THANKS TO THE WELL-SCRUBBED FAMILY environment of Disneyland, and
hitmakers such as No Doubt and the Offspring, it’s easy to assume all
Orange County, California bands aspire to a breezy, radiofriendly
punk-pop sound. But, the Magic Kingdom aside, even those acts have roots
that are much heavier and too intense for local alt-rock playlists.
Today, bands such as Atreyu, Bleeding Through, and Throwdown are
carrying the torch of a hardcore background, and picking up where
seminal O.C. bands like Agent Orange and The Vandals left off. Here,
Throwdown’s Mark Choiniere discusses crafting his group’s energetic
thrash and metalcore sound for Venom and Tears [Trustkill.]
How have things progressed creatively in the past few years?
When we recorded Vendetta in 2005, it was a rush job because we were limited as to what we could afford to do. All things considered, we were happy with the end product, but, this time around, we were able to live with the songs for about nine months. This was a major benefit, because we like everything to come out naturally during the writing process. Even if we have a concept about a very “crowd reactive” song, if it doesn’t come together on its own, we move on. We don’t go by any self-made rulebook that a lot of bands tend to develop after several years, and we try to steer clear of the stereotypical metalcore patterns. We didn’t want to be that American band trying to sound like they’re from Gothenburg. I mean no disrespect to any of the great Swedish bands, but it’s just that we wanted a natural American metal sound. We never tried to reinvent anything.
Do you mind that your band is frequently compared to Pantera?
It’s a compliment. Pantera and Sepultura changed a lot of things for us, and Dimebag Darrell is at the top of the guitar food chain. Both bands really opened the door for hardcore with the energy their music had. Sepultura’s “Roots Bloody Roots” is one of those songs that makes a crowd go crazy. It’s such a raw form of metal—it’s so brutal—and it has never been duplicated.
What’s the key to nailing your guitar sound?
Live, it’s all Randall 4x12 cabs and Randall MTS heads loaded with the RM4 tube preamp. But, off the road, I use an old Mesa/Boogie Triple Rectifier that I saved up all my pennies to buy when I was 16 years old. On Venom and Tears, I used a slew of different guitars, including a Washburn Idol, an ESP Kirk Hammett Signature model, and a Schecter baritone guitar. On one or two tracks, I did some overdubs with a Schecter 10-string tuned a full two octaves up. It sounded like a sitar, and it added a weird twangy feel to some chords. I use a .010-.052 set of Ernie Ball Strings, but I’m thinking of going a bit heavier, to a .010-.058 set. I recently used that gauge for drop-B tuning, and it felt awesome, so I may experiment. I actually changed my tuning from drop-B for the new record, mostly going with drop-C, which is C, G, C, F, A, D [low to high]. The title track is in drop-C# , but that’s the main exception. I also used a lot more effects on this record than I have in the past, and, secretly, I’m a huge effects fan. If I could only have a few, I’d take the Line 6 DL-4 Delay Modeler, the MXR Flanger—which is the best flanger I’ve ever used—the Dunlop Dimebag Signature Wah, and the NS-2 Noise Suppressor and Chromatic Tuner. Finally, I use medium-heavy gauge In Tune guitar picks. Whenever I see a guy really shredding up and down the neck, I always look to see what kind of pick they’re using, and I wonder if it’s all in the pick. Lots of times, I see they’re using a really small and hard jazz pick. I tried playing with one of them, because I thought a jazz pick might be my key to improving, but I can’t use them for the life of me.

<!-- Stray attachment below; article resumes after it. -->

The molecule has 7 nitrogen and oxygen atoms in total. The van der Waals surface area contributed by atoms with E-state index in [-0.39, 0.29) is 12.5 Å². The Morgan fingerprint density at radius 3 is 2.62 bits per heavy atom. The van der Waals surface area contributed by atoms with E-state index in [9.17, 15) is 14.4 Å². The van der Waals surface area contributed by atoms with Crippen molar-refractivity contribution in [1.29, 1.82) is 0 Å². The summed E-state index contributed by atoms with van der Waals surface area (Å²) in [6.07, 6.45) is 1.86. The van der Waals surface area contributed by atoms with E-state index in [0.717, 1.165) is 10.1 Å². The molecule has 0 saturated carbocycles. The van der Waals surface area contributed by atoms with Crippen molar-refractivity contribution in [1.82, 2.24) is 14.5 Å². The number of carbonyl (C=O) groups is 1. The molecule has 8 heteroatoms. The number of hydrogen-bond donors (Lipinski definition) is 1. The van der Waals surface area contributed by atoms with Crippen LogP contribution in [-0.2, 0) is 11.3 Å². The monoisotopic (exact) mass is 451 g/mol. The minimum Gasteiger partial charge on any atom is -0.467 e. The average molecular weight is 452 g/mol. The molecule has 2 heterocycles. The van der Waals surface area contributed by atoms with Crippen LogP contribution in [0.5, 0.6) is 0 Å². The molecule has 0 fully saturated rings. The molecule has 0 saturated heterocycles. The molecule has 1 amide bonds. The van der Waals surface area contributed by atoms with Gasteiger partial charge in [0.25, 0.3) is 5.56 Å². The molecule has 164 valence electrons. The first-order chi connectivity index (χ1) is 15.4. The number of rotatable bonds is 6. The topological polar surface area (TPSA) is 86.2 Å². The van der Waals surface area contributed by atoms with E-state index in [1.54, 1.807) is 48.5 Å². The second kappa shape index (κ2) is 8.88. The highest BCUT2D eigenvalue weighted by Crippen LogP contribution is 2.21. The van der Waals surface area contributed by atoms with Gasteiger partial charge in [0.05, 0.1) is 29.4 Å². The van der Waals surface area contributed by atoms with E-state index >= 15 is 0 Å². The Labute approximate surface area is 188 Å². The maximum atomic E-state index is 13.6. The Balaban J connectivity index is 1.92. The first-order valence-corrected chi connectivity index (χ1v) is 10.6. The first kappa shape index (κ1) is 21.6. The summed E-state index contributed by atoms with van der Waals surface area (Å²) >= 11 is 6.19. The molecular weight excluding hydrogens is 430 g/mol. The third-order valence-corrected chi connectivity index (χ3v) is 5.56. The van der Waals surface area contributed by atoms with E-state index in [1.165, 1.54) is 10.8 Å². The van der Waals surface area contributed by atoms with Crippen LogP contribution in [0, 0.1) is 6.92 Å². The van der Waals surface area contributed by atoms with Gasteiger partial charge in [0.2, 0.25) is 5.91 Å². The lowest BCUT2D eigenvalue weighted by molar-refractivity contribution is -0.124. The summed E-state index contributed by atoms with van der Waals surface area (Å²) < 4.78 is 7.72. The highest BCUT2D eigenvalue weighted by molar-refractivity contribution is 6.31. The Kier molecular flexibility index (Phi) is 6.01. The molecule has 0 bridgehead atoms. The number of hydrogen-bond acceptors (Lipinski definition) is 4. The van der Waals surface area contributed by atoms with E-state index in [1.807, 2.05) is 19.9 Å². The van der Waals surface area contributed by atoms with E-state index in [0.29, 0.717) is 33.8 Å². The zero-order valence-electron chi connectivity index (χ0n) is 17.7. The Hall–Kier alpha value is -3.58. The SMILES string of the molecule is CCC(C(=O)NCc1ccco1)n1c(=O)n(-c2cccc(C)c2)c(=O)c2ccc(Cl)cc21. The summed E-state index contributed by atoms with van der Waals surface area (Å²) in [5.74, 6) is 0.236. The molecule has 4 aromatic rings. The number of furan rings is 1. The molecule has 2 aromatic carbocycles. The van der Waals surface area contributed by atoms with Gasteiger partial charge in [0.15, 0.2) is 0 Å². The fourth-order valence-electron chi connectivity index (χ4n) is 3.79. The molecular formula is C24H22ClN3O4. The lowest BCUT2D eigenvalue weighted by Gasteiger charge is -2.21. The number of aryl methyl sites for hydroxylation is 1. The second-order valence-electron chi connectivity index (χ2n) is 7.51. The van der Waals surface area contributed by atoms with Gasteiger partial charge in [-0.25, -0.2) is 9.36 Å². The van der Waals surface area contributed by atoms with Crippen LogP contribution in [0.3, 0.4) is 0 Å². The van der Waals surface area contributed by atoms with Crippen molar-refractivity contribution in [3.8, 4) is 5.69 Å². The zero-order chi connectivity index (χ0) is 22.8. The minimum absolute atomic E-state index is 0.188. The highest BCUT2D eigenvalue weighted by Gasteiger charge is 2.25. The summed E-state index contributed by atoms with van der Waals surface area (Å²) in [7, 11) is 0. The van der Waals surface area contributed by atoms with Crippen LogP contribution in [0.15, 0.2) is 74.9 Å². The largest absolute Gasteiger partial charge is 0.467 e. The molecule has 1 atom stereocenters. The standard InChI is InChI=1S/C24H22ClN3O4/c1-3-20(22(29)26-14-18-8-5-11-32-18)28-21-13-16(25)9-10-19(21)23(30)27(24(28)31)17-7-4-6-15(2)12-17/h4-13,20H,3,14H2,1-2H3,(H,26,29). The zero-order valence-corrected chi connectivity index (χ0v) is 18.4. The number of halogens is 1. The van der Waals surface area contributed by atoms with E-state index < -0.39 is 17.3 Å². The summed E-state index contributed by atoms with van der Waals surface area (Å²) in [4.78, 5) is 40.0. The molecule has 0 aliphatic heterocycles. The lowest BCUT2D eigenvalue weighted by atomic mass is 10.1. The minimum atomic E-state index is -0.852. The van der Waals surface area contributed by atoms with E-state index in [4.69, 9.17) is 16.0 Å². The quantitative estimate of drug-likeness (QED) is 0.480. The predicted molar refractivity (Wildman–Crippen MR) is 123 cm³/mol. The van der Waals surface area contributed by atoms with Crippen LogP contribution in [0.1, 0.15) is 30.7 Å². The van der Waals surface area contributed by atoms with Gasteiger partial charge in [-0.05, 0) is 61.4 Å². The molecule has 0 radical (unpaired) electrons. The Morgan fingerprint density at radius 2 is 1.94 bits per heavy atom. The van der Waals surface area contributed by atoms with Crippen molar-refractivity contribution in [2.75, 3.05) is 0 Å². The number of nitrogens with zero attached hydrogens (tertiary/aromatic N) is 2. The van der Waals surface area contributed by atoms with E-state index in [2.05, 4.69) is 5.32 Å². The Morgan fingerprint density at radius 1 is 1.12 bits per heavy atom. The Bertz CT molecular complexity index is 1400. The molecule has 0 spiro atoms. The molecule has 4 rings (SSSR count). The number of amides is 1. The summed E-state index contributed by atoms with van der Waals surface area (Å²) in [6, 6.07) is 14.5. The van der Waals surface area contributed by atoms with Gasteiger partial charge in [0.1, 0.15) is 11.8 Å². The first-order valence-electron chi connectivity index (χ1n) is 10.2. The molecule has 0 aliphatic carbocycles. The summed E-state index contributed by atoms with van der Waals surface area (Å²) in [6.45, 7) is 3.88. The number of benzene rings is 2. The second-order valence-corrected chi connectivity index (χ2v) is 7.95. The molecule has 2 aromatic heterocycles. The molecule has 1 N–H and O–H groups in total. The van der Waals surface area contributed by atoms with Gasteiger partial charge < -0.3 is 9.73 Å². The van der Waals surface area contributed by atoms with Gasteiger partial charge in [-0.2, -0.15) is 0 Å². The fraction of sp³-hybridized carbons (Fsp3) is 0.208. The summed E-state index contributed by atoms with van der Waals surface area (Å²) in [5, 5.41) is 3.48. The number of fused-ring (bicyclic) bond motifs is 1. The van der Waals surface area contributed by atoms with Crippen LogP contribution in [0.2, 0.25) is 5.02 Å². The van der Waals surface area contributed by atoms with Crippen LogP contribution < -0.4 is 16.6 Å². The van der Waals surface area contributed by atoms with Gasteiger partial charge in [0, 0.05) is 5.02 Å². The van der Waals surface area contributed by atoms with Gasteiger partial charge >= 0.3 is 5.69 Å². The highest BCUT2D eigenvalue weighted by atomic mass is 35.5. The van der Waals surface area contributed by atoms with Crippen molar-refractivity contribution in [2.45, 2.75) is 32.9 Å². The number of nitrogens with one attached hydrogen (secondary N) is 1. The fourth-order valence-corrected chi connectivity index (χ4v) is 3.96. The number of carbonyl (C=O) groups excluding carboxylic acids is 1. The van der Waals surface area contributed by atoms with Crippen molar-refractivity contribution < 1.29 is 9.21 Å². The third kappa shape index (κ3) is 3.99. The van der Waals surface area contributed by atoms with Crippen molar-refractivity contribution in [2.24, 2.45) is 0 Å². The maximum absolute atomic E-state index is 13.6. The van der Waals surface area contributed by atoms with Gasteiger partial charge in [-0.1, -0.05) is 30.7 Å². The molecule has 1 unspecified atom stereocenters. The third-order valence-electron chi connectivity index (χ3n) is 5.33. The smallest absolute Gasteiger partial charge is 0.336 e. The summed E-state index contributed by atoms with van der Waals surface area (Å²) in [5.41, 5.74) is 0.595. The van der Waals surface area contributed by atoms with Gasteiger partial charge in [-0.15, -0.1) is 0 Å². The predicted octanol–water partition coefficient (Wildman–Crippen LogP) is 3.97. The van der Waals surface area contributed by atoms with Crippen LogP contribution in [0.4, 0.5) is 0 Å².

As Throwdown began in 1997, how have you managed to progress throughout the past decade or so when the band is working within a genre with fairly strict stylistic formats?
You can learn so much from just watching other bands warm up. Going on tour with Children of Bodom was ridiculous in that respect, because their arrangements are so elaborate, but I challenged myself to try their stuff anyway. Phil Demmel, the guitarist from Machine Head, taught me a trick from their song “Ten Ton Hammer.” It’s relatively simple to play from a structural standpoint, but they tune one string up a half step, and play a harmonic on it. I’ve known that song for years, but I could never figure out how they did it. You’re not going to get any better unless you try songs that you think are out of your league, but it’s a little bittersweet when you figure out how someone like Dimebag did something. It humanizes your guitar god to a mere mortal, but you’re also so happy that it’s possible for you to play it, too.
Do you do anything specific to keep yourself from falling into ruts?
I just do what a lot of players do— which is to change little things about my approach. If I don’t mix things up, I’ll sometimes start working on a riff, and I’ll gradually realize it’s a part I’ve worked on before. Then, I’ll have to throw it out. I’ve also noticed that when you lock yourself into one tuning, you can find yourself in a rut. Right now, I’m working on some new stuff in standard tuning—which is back where I started. If you just tune up a half step, it makes the fretboard landscape sound and feel different.
What’s your view on shredding?
There’s a time and place for gnarly shredding, and I think when you’re young that’s what you want to do. But when you think about the songs that grab you, it’s the riffs and tasteful leads that are only five or six seconds long that you sing along with. Jerry Cantrell is a good example of someone who will play three notes in the course of 30 seconds, but they are the three perfect notes for that moment in the song. It’s not about having people stop and say, “Wow, you rule dude!” It’s about translating notes into how they make you feel, rather than how they make you look.